How To Stop Procrastinating: This is How You Get Things Done

We’re all sliding up and down the scale of being overwhelmed these days. Since one of our partners, Ink + Volt, put out a great article with tips on cutting through procrastination and achieving your goals we’re sharing it with you today:

“Lost time is never found again.” Benjamin Franklin

If you are a chronic procrastinator, you’ve probably wondered how to stop procrastinating and why you can’t just get things done before the last minute.

No one really *wants* to procrastinate; instead, it’s this thing that just happens. And it keeps happening, no matter how many times you tell yourself it will be different next time.

Procrastination is a passive habit, which is partially why it is so hard to break. You have to be really creative and clever to outsmart your brain’s desire to avoid a project in front of you. It took me years to learn how to stop pushing everything to the last minute.

You want to be successful. And I want that for you too. So today I wanted to share with you some strategies that really do work. These tips work because they help you get around your urge to procrastinate. You don’t have to try to change who you are. Instead, you just need to change the way you set yourself up to be successful.

Here is how you do it.

Plan your days in advance

For me, the worst procrastination happens when I finish something and I’m wondering what I should do next. Big projects on my to-do list can start to seem like such a big commitment that I don’t even know where to start. So I don’t start, and the day gets away from me.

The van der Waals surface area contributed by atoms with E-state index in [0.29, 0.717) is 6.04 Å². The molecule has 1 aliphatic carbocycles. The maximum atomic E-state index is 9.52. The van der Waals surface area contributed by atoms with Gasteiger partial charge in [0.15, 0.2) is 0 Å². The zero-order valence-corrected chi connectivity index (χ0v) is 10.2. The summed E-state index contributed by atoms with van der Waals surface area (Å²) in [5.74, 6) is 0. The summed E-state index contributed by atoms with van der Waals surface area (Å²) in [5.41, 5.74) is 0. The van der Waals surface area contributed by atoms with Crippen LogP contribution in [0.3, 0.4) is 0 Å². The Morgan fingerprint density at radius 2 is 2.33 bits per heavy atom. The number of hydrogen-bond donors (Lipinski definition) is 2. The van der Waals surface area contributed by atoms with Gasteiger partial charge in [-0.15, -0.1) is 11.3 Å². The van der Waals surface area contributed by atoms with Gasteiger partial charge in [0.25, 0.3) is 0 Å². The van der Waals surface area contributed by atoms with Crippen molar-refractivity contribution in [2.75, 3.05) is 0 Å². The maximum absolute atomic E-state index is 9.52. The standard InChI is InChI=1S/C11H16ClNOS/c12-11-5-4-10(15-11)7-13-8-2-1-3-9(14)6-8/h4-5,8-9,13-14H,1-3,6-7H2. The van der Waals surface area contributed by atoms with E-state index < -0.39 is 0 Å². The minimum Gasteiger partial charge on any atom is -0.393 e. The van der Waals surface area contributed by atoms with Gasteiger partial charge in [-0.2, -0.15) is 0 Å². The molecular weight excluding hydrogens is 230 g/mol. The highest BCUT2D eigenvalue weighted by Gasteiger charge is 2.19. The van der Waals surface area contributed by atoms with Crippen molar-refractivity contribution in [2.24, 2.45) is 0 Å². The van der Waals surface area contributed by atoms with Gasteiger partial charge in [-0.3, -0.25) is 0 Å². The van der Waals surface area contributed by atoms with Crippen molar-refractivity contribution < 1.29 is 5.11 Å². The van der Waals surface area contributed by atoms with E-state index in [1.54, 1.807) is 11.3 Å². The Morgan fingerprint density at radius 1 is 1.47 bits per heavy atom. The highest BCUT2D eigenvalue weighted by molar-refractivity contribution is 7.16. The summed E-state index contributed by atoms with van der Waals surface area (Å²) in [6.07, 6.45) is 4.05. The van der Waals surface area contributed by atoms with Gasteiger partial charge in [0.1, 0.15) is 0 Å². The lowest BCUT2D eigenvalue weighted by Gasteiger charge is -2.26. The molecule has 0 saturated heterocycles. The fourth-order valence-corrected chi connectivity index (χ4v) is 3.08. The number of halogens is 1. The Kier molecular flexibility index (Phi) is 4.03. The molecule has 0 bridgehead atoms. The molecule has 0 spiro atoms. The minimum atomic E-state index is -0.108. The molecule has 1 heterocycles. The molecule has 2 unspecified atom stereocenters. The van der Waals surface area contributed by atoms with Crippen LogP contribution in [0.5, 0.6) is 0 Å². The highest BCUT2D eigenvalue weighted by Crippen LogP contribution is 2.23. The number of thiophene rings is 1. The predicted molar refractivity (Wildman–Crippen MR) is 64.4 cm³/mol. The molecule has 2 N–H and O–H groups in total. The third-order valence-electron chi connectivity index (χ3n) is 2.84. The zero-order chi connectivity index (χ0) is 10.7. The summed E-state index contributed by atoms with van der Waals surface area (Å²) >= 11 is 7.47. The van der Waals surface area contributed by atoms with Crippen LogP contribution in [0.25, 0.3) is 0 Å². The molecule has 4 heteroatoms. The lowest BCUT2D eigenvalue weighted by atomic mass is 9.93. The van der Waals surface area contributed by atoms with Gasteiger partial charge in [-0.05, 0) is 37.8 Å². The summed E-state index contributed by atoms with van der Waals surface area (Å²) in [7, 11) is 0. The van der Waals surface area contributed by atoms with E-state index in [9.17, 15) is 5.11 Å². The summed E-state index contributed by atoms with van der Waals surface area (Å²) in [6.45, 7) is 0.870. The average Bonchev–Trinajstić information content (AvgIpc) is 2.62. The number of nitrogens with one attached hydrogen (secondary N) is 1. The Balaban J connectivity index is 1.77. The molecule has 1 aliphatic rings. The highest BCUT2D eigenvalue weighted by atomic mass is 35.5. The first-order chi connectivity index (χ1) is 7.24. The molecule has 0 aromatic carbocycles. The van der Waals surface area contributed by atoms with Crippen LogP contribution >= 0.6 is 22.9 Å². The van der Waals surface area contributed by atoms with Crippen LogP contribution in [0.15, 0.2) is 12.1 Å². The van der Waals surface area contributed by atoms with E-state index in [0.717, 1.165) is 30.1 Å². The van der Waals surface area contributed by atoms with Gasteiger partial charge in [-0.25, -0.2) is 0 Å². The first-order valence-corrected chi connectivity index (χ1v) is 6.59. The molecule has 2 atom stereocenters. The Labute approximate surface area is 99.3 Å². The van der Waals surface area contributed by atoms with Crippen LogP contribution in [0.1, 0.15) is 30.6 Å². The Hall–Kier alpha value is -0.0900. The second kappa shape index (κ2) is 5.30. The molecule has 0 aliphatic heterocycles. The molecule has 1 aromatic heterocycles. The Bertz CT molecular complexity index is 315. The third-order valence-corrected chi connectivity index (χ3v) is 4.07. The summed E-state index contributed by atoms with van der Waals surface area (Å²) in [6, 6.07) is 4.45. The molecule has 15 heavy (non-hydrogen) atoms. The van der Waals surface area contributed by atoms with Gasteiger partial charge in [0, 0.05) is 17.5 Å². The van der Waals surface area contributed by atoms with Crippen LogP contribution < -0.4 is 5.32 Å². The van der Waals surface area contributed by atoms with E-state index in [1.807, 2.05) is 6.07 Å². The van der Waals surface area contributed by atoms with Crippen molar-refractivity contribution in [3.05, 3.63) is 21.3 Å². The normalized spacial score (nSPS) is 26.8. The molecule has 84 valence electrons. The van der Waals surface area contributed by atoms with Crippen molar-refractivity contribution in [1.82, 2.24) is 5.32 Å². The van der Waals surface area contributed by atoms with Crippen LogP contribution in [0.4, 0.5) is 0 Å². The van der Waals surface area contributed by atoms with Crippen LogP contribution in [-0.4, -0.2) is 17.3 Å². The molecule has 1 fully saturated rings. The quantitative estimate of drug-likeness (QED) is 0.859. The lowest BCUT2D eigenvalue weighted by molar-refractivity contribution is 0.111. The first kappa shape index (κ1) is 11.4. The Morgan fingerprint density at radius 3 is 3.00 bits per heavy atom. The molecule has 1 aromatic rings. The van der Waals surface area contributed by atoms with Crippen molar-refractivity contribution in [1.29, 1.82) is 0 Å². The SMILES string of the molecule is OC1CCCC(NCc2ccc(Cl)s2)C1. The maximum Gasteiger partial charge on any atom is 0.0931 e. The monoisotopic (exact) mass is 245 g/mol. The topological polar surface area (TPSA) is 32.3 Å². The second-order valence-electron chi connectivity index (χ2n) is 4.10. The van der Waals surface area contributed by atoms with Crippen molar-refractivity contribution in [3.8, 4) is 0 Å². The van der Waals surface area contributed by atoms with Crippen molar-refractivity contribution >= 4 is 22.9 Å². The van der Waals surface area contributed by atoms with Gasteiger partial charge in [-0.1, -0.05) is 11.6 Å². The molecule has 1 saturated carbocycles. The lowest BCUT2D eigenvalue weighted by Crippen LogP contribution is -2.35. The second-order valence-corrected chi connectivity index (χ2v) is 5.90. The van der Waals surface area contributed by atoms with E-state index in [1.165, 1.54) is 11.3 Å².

This won’t happen to you if you are prepared.

Every night, look at your to-do list. What tasks should you work on tomorrow that will move your closer to your biggest goals? What work will be the most meaningful?

Put 5 tasks on your to-do list, so that when you get to work tomorrow, you have 5 choices for where to start. When you finish one, now you have 4 choices of what to do.

You can even get more specific and rank them in order of importance. Start with the most important thing, and work from there. Don’t give yourself any option to deviate from the list — this is your plan, and this is what you will do.

Create super specific to-do tasks

When you have a big project to do, it can be daunting. It’s easy to go days without making progress because when you look at a task that’s too large, you know there’s no way you’ll be able to complete it today — so there’s little motivation to start chipping away at it.

You can fix this by turning every big project into a series of really small steps.

Spend time once a week (or even daily) turning your to-do’s into really specific actions. So instead of “edit blog post”, you might write: